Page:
Monthly Archives: October 2018
“May the God who gives endurance and encouragement give you the same attitude of mind toward each other that Christ Jesus had so that with one mind and one voice you may glorify the God and Father of our Lord Jesus Christ.” Romans 15:5-6
I had great intentions today.
My one morning meeting got canceled, so I dropped Ellie at doggy daycare. I had my iPad and notebook, which is still my preferred method of writing. My blog needed a new post for all of you new and longer-term followers. (Thank you!) A devotional writing project has been tugging at my heart also. Maybe today could be the start of that project.
I headed to the library to find a quiet corner.
On the way…
A dear friend and business partner of Tom’s called for some heartfelt conversation and encouragement. After talking about twenty minutes, I walked towards the library where I saw an acquaintance from church whom I hadn’t seen in a while. His wife went to heaven a few years ago so we visited about our commonality of life these days.
As I found a table upstairs by the window, later than anticipated, I opened my iPad and realized I needed to reply to several emails for a volunteer project for Fellowship of Christian Athletes.
Sometimes I feel so ineffective. Those great intentions get waylaid so easily. Satan certainly uses subtle distractions to pull us off task.
But were these from Satan?
Jesus was interrupted often during His work on earth. The Bible shows us many of these unplanned events. In Matthew 9, Jesus has just invited Matthew to follow Him. They’re at Matthew’s house eating dinner when the Pharisees interrupted the disciples with questions.
In Mark 5, Jesus has just driven a legion of demons out of a man and is on His way back to town when a leader of the synagogue falls before Him pleading for healing for his daughter. Jesus starts to go with this man when a woman with an issue of blood comes from behind and touches His garments and is healed. Jesus stops to acknowledge her. Verse 35 of Mark 5 says, “while Jesus was still speaking…” a servant from the leader’s house steps in to say the little girl is dead. But instead of going back to His original plans, Jesus tells the man, “Do not be afraid. Only believe,” and continues on His way to the leader’s house.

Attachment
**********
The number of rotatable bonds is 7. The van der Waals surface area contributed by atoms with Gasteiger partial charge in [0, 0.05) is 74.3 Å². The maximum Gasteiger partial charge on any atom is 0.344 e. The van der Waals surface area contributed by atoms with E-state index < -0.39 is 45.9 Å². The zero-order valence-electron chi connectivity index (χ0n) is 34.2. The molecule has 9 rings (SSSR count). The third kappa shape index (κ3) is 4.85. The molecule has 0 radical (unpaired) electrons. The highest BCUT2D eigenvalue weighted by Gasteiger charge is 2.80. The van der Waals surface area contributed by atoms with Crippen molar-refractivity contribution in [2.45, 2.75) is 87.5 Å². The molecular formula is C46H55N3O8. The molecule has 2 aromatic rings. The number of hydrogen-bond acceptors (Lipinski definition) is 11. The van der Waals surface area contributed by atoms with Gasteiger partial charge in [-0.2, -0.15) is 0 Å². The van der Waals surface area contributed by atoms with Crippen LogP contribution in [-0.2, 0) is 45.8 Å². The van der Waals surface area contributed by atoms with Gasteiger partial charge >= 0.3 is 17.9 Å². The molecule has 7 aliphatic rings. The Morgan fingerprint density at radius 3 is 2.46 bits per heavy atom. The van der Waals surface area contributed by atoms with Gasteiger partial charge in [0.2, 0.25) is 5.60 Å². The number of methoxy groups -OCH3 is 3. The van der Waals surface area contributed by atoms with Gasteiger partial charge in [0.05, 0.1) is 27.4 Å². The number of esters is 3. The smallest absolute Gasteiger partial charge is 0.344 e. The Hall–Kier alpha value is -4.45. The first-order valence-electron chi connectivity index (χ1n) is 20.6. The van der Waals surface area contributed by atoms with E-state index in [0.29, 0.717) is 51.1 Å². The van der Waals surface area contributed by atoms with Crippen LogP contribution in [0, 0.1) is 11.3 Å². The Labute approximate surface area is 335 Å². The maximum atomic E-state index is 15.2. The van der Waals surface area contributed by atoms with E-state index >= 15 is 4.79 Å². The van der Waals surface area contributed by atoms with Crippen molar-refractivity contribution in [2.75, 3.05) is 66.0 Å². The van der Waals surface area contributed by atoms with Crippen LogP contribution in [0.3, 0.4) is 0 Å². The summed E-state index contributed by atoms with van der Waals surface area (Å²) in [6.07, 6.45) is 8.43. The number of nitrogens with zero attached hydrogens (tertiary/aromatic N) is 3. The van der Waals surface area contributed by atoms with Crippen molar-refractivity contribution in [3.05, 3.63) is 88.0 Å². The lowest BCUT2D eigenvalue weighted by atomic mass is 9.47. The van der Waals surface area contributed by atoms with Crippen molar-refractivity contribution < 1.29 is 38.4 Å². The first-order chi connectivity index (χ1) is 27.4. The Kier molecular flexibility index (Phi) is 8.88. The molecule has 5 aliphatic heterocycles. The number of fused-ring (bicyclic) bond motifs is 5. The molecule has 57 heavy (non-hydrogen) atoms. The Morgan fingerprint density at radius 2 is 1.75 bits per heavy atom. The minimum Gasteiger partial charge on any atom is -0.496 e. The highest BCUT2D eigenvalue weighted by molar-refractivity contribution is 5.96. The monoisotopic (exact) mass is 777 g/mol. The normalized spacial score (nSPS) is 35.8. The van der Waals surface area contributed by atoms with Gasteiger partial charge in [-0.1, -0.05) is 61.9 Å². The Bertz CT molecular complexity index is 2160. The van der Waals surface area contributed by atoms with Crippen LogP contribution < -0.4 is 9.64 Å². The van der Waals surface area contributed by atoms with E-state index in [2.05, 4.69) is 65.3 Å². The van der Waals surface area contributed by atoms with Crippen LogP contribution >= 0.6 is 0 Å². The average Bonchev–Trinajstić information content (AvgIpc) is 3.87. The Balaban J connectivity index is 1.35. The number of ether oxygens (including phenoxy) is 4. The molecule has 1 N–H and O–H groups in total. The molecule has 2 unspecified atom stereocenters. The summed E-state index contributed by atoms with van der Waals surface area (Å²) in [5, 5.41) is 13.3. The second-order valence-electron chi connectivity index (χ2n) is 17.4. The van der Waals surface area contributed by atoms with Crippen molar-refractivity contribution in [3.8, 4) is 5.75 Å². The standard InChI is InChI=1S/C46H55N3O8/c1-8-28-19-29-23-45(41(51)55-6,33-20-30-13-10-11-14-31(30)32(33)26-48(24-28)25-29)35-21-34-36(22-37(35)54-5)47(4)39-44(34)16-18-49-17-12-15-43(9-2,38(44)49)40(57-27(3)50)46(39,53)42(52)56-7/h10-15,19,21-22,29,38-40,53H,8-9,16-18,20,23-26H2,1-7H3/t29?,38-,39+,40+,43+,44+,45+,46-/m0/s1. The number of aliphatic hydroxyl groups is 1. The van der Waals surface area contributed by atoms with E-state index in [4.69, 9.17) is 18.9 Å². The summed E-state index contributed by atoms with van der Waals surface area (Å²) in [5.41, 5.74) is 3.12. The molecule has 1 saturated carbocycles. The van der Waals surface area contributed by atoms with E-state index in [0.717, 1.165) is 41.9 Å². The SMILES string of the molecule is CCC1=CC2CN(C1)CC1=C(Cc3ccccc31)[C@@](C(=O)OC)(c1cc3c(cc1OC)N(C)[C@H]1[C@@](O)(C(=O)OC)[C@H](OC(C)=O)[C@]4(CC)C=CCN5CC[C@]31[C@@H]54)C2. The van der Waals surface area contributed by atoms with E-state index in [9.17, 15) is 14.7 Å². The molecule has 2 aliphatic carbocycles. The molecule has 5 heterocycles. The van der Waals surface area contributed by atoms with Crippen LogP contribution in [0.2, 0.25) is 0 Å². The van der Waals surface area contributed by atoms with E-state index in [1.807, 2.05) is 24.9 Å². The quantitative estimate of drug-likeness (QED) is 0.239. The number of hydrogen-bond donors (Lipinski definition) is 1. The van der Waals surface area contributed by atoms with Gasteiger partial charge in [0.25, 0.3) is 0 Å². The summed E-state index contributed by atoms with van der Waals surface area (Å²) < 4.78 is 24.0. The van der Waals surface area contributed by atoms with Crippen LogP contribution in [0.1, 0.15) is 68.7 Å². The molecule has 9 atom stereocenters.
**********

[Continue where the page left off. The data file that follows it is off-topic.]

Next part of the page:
In Luke 5 we see Jesus teaching in a crowded house when the roof above Him literally comes off and a paralyzed man is lowered down right in front of Him. Jesus isn’t even phased. He issues forgiveness to the man and heals him.
Even in His darkest hours in the garden of Gethsemane when Peter cuts off the ear of the Roman soldier, Jesus heals him. (Luke 22:51)
Were these interruptions sent by Satan to keep Jesus from doing His father’s work? Or were they the Father’s work?
Jesus knew the difference between distractions sent by Satan and work put in His path by His Heavenly Father. His earthly ministry was only three years long, but He accomplished more in those years than I can even dream of getting done in the same time. He impacted more people in three years than any politician or business person before or since. His love and grace has outlasted the best marketing campaign ever waged.
I pray that I can be as discerning about what’s important. I pray that Jesus will give me wisdom to see opportunities to share His love as just that–opportunities, not interruptions. I pray God will give me grace to pay attention and be willing to heed His work and will over my plans when my intentions get waylaid.
Jesus, thank you for your example of grace and patience that you lived out on earth. Give me wisdom to acknowledge people and opportunities you place in my path. Help me to recognize each person who crosses my path every day as someone you love just as much as you love me. Give me discernment to know your will versus the distractions of Satan. Help me to come to you to listen for your guidance every day of my life. Amen.